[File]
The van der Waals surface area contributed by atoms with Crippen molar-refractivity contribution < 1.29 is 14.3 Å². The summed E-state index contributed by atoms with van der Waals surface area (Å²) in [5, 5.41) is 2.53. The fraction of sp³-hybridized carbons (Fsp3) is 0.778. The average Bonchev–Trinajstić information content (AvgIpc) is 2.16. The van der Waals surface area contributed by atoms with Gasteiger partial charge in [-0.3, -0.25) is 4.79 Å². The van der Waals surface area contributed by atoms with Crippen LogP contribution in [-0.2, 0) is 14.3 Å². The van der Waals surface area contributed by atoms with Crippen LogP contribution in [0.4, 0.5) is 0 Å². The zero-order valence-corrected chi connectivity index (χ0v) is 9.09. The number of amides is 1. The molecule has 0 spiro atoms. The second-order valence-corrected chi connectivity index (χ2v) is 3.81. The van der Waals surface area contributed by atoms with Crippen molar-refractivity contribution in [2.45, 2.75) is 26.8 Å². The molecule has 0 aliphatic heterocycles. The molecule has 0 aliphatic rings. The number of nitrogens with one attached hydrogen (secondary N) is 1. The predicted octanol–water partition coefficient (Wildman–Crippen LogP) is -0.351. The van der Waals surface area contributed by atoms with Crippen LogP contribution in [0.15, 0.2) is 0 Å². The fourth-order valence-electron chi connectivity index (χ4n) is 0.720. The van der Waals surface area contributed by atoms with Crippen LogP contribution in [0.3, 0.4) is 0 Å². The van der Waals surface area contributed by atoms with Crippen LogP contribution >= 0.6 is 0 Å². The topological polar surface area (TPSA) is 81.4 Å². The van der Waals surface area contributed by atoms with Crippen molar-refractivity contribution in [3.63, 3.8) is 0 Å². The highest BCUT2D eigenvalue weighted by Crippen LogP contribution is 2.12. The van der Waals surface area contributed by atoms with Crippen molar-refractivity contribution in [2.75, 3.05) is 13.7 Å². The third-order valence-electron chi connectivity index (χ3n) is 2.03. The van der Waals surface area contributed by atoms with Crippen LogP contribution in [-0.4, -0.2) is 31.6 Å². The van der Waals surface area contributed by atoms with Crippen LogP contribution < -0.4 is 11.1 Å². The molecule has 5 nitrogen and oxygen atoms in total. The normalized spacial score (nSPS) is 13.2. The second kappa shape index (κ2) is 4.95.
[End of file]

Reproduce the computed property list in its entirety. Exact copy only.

The van der Waals surface area contributed by atoms with Crippen molar-refractivity contribution < 1.29 is 14.3 Å². The summed E-state index contributed by atoms with van der Waals surface area (Å²) in [5, 5.41) is 2.53. The fraction of sp³-hybridized carbons (Fsp3) is 0.778. The average Bonchev–Trinajstić information content (AvgIpc) is 2.16. The van der Waals surface area contributed by atoms with Gasteiger partial charge in [-0.3, -0.25) is 4.79 Å². The van der Waals surface area contributed by atoms with Crippen LogP contribution in [-0.2, 0) is 14.3 Å². The van der Waals surface area contributed by atoms with Crippen LogP contribution in [0.4, 0.5) is 0 Å². The zero-order valence-corrected chi connectivity index (χ0v) is 9.09. The number of amides is 1. The molecule has 0 spiro atoms. The second-order valence-corrected chi connectivity index (χ2v) is 3.81. The van der Waals surface area contributed by atoms with Crippen molar-refractivity contribution in [2.45, 2.75) is 26.8 Å². The molecule has 0 aliphatic heterocycles. The molecule has 0 aliphatic rings. The number of nitrogens with one attached hydrogen (secondary N) is 1. The predicted octanol–water partition coefficient (Wildman–Crippen LogP) is -0.351. The van der Waals surface area contributed by atoms with Crippen LogP contribution in [0.15, 0.2) is 0 Å². The fourth-order valence-electron chi connectivity index (χ4n) is 0.720. The van der Waals surface area contributed by atoms with Crippen LogP contribution in [0.3, 0.4) is 0 Å². The van der Waals surface area contributed by atoms with Crippen LogP contribution >= 0.6 is 0 Å². The topological polar surface area (TPSA) is 81.4 Å². The van der Waals surface area contributed by atoms with Crippen molar-refractivity contribution in [3.63, 3.8) is 0 Å². The highest BCUT2D eigenvalue weighted by Crippen LogP contribution is 2.12. The van der Waals surface area contributed by atoms with Crippen molar-refractivity contribution in [2.75, 3.05) is 13.7 Å². The third-order valence-electron chi connectivity index (χ3n) is 2.03. The van der Waals surface area contributed by atoms with Crippen LogP contribution in [-0.4, -0.2) is 31.6 Å². The van der Waals surface area contributed by atoms with Crippen LogP contribution < -0.4 is 11.1 Å². The molecule has 5 nitrogen and oxygen atoms in total. The normalized spacial score (nSPS) is 13.2. The second kappa shape index (κ2) is 4.95.